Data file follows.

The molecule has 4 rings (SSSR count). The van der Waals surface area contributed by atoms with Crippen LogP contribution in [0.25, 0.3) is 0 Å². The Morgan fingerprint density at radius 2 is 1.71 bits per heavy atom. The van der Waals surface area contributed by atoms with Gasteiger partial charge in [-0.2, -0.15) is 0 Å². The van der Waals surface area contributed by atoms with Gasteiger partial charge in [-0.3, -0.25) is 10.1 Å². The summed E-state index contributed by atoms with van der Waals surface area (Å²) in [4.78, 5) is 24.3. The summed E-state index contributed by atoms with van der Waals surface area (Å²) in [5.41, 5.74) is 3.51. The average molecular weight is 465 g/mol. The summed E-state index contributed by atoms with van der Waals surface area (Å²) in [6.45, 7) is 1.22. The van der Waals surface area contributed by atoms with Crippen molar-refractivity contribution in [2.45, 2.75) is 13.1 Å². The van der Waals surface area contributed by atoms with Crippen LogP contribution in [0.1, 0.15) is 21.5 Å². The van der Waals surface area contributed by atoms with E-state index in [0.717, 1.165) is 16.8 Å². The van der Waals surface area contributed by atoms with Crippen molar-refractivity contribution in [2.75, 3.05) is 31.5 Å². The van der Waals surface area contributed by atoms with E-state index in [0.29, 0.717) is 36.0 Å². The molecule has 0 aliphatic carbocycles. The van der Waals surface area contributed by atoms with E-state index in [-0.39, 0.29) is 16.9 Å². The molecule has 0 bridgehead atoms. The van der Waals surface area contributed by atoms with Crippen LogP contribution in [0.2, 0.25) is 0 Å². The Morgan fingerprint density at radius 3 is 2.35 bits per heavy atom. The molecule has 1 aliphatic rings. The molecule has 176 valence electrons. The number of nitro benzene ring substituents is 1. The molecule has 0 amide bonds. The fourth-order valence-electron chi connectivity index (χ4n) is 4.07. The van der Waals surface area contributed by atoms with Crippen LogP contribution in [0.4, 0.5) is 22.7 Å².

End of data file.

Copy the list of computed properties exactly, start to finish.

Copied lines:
The molecule has 4 rings (SSSR count). The van der Waals surface area contributed by atoms with Crippen LogP contribution in [0.25, 0.3) is 0 Å². The Morgan fingerprint density at radius 2 is 1.71 bits per heavy atom. The van der Waals surface area contributed by atoms with Gasteiger partial charge in [-0.2, -0.15) is 0 Å². The van der Waals surface area contributed by atoms with Gasteiger partial charge in [-0.3, -0.25) is 10.1 Å². The summed E-state index contributed by atoms with van der Waals surface area (Å²) in [4.78, 5) is 24.3. The summed E-state index contributed by atoms with van der Waals surface area (Å²) in [5.41, 5.74) is 3.51. The average molecular weight is 465 g/mol. The summed E-state index contributed by atoms with van der Waals surface area (Å²) in [6.45, 7) is 1.22. The van der Waals surface area contributed by atoms with Crippen molar-refractivity contribution in [2.45, 2.75) is 13.1 Å². The van der Waals surface area contributed by atoms with Crippen LogP contribution in [0.1, 0.15) is 21.5 Å². The van der Waals surface area contributed by atoms with E-state index in [0.717, 1.165) is 16.8 Å². The van der Waals surface area contributed by atoms with Crippen molar-refractivity contribution in [2.75, 3.05) is 31.5 Å². The van der Waals surface area contributed by atoms with E-state index in [0.29, 0.717) is 36.0 Å². The molecule has 0 aliphatic carbocycles. The van der Waals surface area contributed by atoms with E-state index in [-0.39, 0.29) is 16.9 Å². The molecule has 0 bridgehead atoms. The van der Waals surface area contributed by atoms with Crippen LogP contribution in [0.2, 0.25) is 0 Å². The Morgan fingerprint density at radius 3 is 2.35 bits per heavy atom. The molecule has 1 aliphatic rings. The molecule has 176 valence electrons. The number of nitro benzene ring substituents is 1. The molecule has 0 amide bonds. The fourth-order valence-electron chi connectivity index (χ4n) is 4.07. The van der Waals surface area contributed by atoms with Crippen LogP contribution in [0.4, 0.5) is 22.7 Å².